Roy Exum: ‘Would Marijuana Help?’

Wednesday, February 19, 2014 - by Roy Exum
Roy Exum
Roy Exum

I was talking to one of my doctors last week who knows I wrestle with chronic pain and I brought up the fact that medicinal marijuana has become the national rage. Twenty-one states now allow it and Tennessee is one of about a dozen other states that is taking a hard look at a topic our best scientists admit they know too little about.

I’ll admit I am nearly paranoid in my fear of prescription narcotics but several months ago, after Colorado legalized marijuana, I became fascinated with the tale of tiny Charlotte Figi, a six-year-old girl who has a rare disease called Dravet Syndrome. The kid was having 200 grand mal seizures a week – about once every 25 minutes – and was in a living hell. Strapped in a wheelchair, the child had a one-word vocabulary.

Today young Charlotte can walk, speak in full sentences and has a blend of marijuana named in her honor called “Charlotte’s Web.” Her life has been totally changed after her desperate parents began to mix a strain of the embattled cannabis with olive oil and started giving Charlotte two treatments a day. There is documentable proof Charlotte and about 85 other kids have had their lives altered and today – get this -- there are 2,000 more people on a Colorado Springs waiting list. Over 100 families have literally moved to Colorado!

So I am talking to this doctor I trust with my life and I suddenly asked, “Would marijuana help me?” The answer came out easily. “It is illegal for me to prescribe it. It is illegal in the state of Tennessee … but I would not tell you not to try it … “

Holy smokes, that was unbelievable for me. That is the closest real-life example I have ever heard that maybe there is more to all the hoopla, and growing public acceptance. Seriously, maybe there really is more to marijuana than mainstream conservatives have been willing to admit until now but scientists worry there may be more we don’t know.

Amy Brooks-Kayal, the vice president of the American Epilepsy Society, was quoted in an Associated Press story the other day as saying "Until we have information (and proven research), as physicians, we can't follow our first creed, which is do no harm," she explained,  carefully noting that, to date, it hasn’t been proven there aren’t threatening side effects to the children who are now avoiding the life-threatening seizures.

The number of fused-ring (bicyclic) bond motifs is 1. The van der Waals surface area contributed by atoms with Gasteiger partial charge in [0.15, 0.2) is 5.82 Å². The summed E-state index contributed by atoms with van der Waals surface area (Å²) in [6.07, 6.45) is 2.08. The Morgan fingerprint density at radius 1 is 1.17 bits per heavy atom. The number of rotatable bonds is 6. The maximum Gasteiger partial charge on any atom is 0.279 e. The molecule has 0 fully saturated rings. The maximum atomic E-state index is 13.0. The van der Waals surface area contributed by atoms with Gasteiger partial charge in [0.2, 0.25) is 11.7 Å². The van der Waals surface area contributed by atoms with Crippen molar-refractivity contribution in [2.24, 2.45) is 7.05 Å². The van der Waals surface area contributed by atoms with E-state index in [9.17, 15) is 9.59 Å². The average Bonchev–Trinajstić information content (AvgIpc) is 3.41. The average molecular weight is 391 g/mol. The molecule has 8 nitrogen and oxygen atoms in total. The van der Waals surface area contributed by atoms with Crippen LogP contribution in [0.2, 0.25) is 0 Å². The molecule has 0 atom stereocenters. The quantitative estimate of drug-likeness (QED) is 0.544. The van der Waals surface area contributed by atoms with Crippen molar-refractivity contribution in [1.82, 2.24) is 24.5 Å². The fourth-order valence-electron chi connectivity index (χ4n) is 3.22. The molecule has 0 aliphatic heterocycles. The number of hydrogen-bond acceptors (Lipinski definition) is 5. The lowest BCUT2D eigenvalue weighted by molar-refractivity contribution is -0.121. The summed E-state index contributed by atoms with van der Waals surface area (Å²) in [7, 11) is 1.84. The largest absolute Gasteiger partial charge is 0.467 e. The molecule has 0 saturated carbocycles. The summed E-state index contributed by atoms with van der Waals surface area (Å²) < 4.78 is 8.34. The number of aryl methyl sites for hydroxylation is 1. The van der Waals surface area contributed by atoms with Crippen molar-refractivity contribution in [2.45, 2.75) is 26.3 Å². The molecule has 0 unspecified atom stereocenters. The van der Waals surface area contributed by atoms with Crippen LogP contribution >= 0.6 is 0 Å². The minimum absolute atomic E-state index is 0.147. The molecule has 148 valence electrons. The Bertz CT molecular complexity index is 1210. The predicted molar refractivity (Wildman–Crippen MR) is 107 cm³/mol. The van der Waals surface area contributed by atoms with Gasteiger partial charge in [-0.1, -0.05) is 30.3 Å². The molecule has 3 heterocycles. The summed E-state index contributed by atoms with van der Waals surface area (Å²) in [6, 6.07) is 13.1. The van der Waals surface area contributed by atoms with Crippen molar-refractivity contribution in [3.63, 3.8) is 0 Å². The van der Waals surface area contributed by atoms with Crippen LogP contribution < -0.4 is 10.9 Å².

The strain of cannabis that is being given to these kids with seizures reportedly contains a relatively small amount of tetrahydrocannabinol, the psychoactive component in marijuana, which means the user doesn’t get the “high” that the marijuana being sold in Colorado’s regular pot stores provides. Doctors remain leery, of course, because there is virtually no data yet available.

Josh Stanley, who grows the strain, told the AP, “My brothers and I thought that this little-known compound might just be the missing link to provide some validity in the realm of cannabis research and as it turns out we were correct," he said.

"Now the plant we had created, while it may have immense medical benefits, is completely non-psychoactive... so we named the plant 'The Hippie's Disappointment' (but) it proved incredibly useful to Charlotte."

There is some belief – and worry – that medicinal marijuana is the last step towards totally legalizing the drug, which the state of Washington will be the next to do. In Florida legalizing marijuana is on the November ballot but – just to be safe -- three state senators just sponsored a separate bill for the medicinal cannabis to be approved by the legislature – not the popular vote.

"Charlotte’s Web helps patients improve their quality of life and offers hope to parents desperate to provide relief to their children," state Senator Rob Bradley said. "While many Floridians have significant concerns about medical marijuana being misused, SB 1030 offers a new opportunity for Floridians who have not found relief with current medications." And Senator Aaron Bean added, “This is completely different from what the public knows about marijuana. I’m excited about the possibility of ending seizures in medically challenged kids."